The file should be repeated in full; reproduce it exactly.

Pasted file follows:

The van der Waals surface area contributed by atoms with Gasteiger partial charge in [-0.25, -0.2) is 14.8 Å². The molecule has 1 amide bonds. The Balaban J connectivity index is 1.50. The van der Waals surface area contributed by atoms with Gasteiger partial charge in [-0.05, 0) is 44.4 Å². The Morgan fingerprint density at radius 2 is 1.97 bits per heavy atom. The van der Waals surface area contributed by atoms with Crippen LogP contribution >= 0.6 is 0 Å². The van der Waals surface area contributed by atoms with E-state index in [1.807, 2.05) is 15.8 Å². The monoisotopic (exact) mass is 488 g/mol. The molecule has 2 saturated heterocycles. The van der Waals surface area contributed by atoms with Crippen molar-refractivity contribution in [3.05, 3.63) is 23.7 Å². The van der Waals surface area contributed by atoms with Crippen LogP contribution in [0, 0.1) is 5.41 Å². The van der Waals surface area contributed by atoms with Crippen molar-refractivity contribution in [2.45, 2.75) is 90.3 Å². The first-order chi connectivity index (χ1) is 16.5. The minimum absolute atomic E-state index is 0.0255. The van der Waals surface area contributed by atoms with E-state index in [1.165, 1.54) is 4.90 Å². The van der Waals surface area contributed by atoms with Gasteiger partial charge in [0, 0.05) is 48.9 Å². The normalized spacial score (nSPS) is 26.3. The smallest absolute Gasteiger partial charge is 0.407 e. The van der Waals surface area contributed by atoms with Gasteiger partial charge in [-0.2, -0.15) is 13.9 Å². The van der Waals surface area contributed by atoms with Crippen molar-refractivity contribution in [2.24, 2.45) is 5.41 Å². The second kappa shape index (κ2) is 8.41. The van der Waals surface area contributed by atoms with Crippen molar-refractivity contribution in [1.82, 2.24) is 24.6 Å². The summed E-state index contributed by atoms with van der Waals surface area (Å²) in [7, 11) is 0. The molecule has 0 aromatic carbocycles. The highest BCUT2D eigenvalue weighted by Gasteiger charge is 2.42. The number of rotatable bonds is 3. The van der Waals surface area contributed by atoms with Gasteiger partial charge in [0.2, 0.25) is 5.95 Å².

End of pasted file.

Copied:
The van der Waals surface area contributed by atoms with Gasteiger partial charge in [-0.25, -0.2) is 14.8 Å². The molecule has 1 amide bonds. The Balaban J connectivity index is 1.50. The van der Waals surface area contributed by atoms with Gasteiger partial charge in [-0.05, 0) is 44.4 Å². The Morgan fingerprint density at radius 2 is 1.97 bits per heavy atom. The van der Waals surface area contributed by atoms with Crippen LogP contribution >= 0.6 is 0 Å². The van der Waals surface area contributed by atoms with E-state index in [1.807, 2.05) is 15.8 Å². The monoisotopic (exact) mass is 488 g/mol. The molecule has 2 saturated heterocycles. The van der Waals surface area contributed by atoms with Crippen molar-refractivity contribution in [3.05, 3.63) is 23.7 Å². The van der Waals surface area contributed by atoms with Crippen LogP contribution in [0, 0.1) is 5.41 Å². The van der Waals surface area contributed by atoms with Crippen molar-refractivity contribution in [2.45, 2.75) is 90.3 Å². The first-order chi connectivity index (χ1) is 16.5. The minimum absolute atomic E-state index is 0.0255. The van der Waals surface area contributed by atoms with E-state index in [1.165, 1.54) is 4.90 Å². The van der Waals surface area contributed by atoms with Gasteiger partial charge in [0, 0.05) is 48.9 Å². The normalized spacial score (nSPS) is 26.3. The smallest absolute Gasteiger partial charge is 0.407 e. The van der Waals surface area contributed by atoms with Gasteiger partial charge in [-0.2, -0.15) is 13.9 Å². The van der Waals surface area contributed by atoms with Crippen molar-refractivity contribution in [2.24, 2.45) is 5.41 Å². The second kappa shape index (κ2) is 8.41. The van der Waals surface area contributed by atoms with Crippen molar-refractivity contribution in [1.82, 2.24) is 24.6 Å². The summed E-state index contributed by atoms with van der Waals surface area (Å²) in [7, 11) is 0. The molecule has 0 aromatic carbocycles. The highest BCUT2D eigenvalue weighted by Gasteiger charge is 2.42. The number of rotatable bonds is 3. The van der Waals surface area contributed by atoms with Gasteiger partial charge in [0.2, 0.25) is 5.95 Å².